In the fall of 2012, the current line-up of Duffy, Dutra, Cox and Francois solidified. It was then that the dreamy vibe Duffy envisioned for the band was made flesh by an unlikely cohort of musicians from punk, post-punk, post-hardcore and post-rock bands.
“I brought my strap up, cleaned all the blood off my bass, started playing with my fingers,” jokes Cox, of punk band Caleb Lionheart. “I pluck a chord for four bars, and that’s my part and I love it.” Cox’s pocket is deep and his focus, along with that of Francois, maintains the continuity of the band’s spell on the audience.
Francois, the drummer for post-rock band Life Among the Trees, has similarly “always been in more aggressive bands, so it’s nice to do something that’s more chill.” If this were Pee-Wee’s playhouse, “chill” would be the secret word, but rather than screaming every time it was uttered, as in the playhouse, a nod would do.
Dutra, former keyboardist for the recently disbanded Albany post-hardcore institution Aficionado, switched from keys to a Gretsch six-string when he joined the band in the fall of 2012, thinking it would be more of a freelance gig than a full-time endeavor. “They let me play guitar, which is exciting,” he says. “I get to use the [guitar] pedals I spent too much money on.” Hearing him tell it in his humble way quietly understates his contribution, between his tasteful tremolo guitar smears, backing vocals and work recording the band’s latest EP.
Nameless Lust is a document of a band discovering a fully realized sound. When the current lineup first started playing and recording together, Duffy brought mostly finished songs to the group, which were then fleshed out by Cox, Francois and Dutra—as well as Duffy’s newly acquired fuzz pedal. Listening to the Pinky Demos and Nameless Lust in comparison to one another reveals the watermarks of post-rock and post-punk, whether in the extended coda at the end of “MYNT” or the insistent repeated guitar lead on “Wonder What.”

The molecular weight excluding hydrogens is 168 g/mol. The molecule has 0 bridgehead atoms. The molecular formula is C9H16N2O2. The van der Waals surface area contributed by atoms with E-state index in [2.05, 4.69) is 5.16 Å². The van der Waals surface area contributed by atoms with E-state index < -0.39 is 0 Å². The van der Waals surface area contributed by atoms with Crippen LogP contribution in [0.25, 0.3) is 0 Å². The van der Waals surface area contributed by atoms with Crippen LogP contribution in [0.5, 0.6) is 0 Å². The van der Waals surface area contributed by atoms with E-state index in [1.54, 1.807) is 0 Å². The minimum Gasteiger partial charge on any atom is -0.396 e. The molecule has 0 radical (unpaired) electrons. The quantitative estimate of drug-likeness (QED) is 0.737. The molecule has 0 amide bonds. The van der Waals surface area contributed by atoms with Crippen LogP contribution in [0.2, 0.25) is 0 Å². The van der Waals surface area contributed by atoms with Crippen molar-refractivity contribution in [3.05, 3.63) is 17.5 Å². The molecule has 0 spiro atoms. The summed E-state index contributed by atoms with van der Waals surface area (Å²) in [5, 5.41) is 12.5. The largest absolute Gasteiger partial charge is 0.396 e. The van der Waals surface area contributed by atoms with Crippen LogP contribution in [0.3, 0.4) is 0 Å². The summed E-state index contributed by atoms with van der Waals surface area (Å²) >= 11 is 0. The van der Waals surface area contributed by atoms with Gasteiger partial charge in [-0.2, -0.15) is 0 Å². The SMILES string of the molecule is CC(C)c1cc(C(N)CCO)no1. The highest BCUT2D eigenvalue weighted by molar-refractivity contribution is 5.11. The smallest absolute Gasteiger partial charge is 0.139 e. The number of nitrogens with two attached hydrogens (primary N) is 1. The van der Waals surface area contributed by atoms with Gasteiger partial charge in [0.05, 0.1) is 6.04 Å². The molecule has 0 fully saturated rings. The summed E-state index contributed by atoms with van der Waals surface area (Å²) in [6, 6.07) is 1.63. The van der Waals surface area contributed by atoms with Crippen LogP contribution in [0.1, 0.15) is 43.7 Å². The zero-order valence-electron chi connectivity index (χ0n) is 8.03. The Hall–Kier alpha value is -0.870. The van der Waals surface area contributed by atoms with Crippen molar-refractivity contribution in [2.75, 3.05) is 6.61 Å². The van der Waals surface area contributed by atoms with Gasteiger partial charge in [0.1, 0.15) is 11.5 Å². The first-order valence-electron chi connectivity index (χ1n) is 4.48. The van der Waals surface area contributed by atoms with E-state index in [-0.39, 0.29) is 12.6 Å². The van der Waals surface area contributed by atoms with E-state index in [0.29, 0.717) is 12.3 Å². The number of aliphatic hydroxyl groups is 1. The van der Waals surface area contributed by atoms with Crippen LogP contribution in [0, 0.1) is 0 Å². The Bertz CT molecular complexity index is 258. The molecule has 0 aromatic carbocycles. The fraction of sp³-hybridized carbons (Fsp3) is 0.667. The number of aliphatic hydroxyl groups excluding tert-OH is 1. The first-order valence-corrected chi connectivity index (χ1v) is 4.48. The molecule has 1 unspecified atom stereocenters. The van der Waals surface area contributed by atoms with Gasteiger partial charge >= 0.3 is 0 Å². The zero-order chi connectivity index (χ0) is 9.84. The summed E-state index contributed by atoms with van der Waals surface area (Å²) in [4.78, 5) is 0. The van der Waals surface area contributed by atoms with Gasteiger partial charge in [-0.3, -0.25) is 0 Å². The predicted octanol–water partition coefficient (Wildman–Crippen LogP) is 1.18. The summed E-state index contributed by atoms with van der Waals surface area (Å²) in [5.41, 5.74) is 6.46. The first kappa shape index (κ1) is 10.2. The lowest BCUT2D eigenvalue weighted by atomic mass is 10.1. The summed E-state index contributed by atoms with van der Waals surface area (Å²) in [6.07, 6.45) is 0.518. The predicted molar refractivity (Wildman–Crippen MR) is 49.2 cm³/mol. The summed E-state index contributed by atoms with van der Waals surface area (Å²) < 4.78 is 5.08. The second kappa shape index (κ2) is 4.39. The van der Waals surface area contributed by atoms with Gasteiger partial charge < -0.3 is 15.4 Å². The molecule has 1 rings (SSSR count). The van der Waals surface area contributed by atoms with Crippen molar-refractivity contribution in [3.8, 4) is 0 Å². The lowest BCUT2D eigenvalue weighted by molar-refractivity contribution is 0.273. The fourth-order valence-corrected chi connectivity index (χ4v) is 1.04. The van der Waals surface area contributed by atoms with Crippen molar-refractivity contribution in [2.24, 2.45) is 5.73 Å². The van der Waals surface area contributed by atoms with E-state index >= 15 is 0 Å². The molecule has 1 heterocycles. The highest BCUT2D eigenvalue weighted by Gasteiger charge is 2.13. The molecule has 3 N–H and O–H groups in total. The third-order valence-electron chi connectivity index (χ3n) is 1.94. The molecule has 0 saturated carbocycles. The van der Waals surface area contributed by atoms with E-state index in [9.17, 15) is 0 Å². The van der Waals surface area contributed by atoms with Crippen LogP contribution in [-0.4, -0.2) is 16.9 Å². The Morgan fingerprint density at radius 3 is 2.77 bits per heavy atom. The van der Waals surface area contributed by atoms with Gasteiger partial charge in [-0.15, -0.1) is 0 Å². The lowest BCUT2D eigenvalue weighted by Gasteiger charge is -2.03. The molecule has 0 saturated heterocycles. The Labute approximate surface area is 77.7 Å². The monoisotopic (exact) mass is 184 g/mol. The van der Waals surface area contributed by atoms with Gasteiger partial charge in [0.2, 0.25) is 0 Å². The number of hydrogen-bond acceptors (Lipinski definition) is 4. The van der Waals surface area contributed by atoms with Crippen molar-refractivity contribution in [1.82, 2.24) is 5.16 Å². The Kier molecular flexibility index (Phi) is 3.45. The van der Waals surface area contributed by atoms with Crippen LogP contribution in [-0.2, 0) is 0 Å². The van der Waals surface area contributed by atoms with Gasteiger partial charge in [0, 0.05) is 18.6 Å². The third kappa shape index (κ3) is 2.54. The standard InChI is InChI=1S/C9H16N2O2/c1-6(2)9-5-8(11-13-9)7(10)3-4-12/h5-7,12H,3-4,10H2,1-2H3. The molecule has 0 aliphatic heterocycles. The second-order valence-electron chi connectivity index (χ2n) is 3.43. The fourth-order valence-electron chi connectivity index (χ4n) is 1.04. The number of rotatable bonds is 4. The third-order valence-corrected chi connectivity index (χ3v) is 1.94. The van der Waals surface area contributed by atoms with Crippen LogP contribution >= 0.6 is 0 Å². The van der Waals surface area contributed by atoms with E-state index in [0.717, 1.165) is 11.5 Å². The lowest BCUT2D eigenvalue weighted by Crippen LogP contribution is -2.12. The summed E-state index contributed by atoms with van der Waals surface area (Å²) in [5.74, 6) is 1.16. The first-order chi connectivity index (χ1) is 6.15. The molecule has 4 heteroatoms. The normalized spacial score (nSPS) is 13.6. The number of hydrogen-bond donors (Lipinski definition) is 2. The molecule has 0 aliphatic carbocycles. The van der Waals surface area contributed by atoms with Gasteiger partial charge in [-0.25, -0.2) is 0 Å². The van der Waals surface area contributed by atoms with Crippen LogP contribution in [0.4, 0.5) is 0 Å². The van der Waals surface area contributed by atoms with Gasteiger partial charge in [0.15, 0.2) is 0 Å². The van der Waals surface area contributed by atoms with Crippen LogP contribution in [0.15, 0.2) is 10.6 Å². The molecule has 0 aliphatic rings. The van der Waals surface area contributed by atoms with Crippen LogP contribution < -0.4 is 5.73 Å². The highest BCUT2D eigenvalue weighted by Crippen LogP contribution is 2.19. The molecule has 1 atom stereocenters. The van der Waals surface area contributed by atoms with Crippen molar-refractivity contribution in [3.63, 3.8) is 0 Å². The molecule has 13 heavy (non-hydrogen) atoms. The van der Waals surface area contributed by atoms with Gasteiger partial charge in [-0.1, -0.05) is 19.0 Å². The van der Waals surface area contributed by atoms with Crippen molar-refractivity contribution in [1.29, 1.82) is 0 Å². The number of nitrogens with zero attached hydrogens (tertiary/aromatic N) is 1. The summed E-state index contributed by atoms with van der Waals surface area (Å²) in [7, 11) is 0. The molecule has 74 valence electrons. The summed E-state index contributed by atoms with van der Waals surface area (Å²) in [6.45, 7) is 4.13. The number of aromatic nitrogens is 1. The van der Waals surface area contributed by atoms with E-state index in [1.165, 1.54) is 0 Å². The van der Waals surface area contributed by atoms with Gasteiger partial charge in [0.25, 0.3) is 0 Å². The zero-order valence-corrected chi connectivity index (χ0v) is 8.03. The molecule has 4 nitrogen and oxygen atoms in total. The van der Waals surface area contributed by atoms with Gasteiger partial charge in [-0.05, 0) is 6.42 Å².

The best example of this shift can be heard on the song “I Don’t Know,” which appeared on Pinky Demos. The original is played on acoustic guitar with Duffy and Sprague’s voices under the influence of heavy reverb. The version that appears on Nameless Lust retains the washes of reverb—one of the hallmarks of the band’s sound—but develops the dynamism that was latent in the song’s Pinky Demo form. The electrified version rotates between Duffy’s surreal comparisons, like “You were a drunk driveway/You were a starlit skylight/ ou were a birds-eye breezeway,” and the airy dismissal, “It doesn’t matter now,” that trails into the cathartic fuzz of a towering E-chord. However, the moment the band’s growth comes into sharpest focus is at the end of the song, when Duffy’s voice gets fractured with delay and sent panning through the speakers, heralding a 16-bar guitar freakout before returning to the song’s circuital melody.